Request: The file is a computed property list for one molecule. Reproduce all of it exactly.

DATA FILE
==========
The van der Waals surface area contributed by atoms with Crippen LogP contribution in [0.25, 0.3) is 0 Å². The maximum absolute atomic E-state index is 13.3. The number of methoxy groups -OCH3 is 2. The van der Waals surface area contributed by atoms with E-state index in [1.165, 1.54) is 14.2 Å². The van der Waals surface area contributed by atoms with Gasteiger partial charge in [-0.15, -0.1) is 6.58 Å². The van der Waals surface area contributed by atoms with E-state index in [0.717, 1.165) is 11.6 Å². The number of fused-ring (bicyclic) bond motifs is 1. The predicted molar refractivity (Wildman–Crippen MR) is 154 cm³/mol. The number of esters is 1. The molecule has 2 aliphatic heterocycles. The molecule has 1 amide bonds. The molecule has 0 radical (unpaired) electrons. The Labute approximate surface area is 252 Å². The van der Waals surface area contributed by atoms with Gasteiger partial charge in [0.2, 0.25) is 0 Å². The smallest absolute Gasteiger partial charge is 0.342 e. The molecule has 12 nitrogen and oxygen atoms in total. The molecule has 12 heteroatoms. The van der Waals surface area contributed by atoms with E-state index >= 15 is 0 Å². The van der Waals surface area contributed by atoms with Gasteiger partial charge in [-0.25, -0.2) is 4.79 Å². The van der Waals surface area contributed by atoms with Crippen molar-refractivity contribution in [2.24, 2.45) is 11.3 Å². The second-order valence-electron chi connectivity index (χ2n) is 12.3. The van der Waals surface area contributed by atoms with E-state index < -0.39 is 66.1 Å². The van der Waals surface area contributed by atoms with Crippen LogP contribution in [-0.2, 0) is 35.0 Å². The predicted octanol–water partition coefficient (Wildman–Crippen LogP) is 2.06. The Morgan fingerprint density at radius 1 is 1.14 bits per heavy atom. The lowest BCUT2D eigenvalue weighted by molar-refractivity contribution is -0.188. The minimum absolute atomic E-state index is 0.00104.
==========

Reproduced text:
The van der Waals surface area contributed by atoms with Crippen LogP contribution in [0.25, 0.3) is 0 Å². The maximum absolute atomic E-state index is 13.3. The number of methoxy groups -OCH3 is 2. The van der Waals surface area contributed by atoms with E-state index in [1.165, 1.54) is 14.2 Å². The van der Waals surface area contributed by atoms with Gasteiger partial charge in [-0.15, -0.1) is 6.58 Å². The van der Waals surface area contributed by atoms with E-state index in [0.717, 1.165) is 11.6 Å². The number of fused-ring (bicyclic) bond motifs is 1. The predicted molar refractivity (Wildman–Crippen MR) is 154 cm³/mol. The number of esters is 1. The molecule has 2 aliphatic heterocycles. The molecule has 1 amide bonds. The molecule has 0 radical (unpaired) electrons. The Labute approximate surface area is 252 Å². The van der Waals surface area contributed by atoms with Gasteiger partial charge in [0.2, 0.25) is 0 Å². The smallest absolute Gasteiger partial charge is 0.342 e. The molecule has 12 nitrogen and oxygen atoms in total. The molecule has 12 heteroatoms. The van der Waals surface area contributed by atoms with E-state index >= 15 is 0 Å². The van der Waals surface area contributed by atoms with Gasteiger partial charge in [-0.25, -0.2) is 4.79 Å². The van der Waals surface area contributed by atoms with Crippen molar-refractivity contribution in [2.24, 2.45) is 11.3 Å². The second-order valence-electron chi connectivity index (χ2n) is 12.3. The van der Waals surface area contributed by atoms with E-state index < -0.39 is 66.1 Å². The van der Waals surface area contributed by atoms with Crippen LogP contribution in [-0.2, 0) is 35.0 Å². The predicted octanol–water partition coefficient (Wildman–Crippen LogP) is 2.06. The Morgan fingerprint density at radius 1 is 1.14 bits per heavy atom. The lowest BCUT2D eigenvalue weighted by molar-refractivity contribution is -0.188. The minimum absolute atomic E-state index is 0.00104.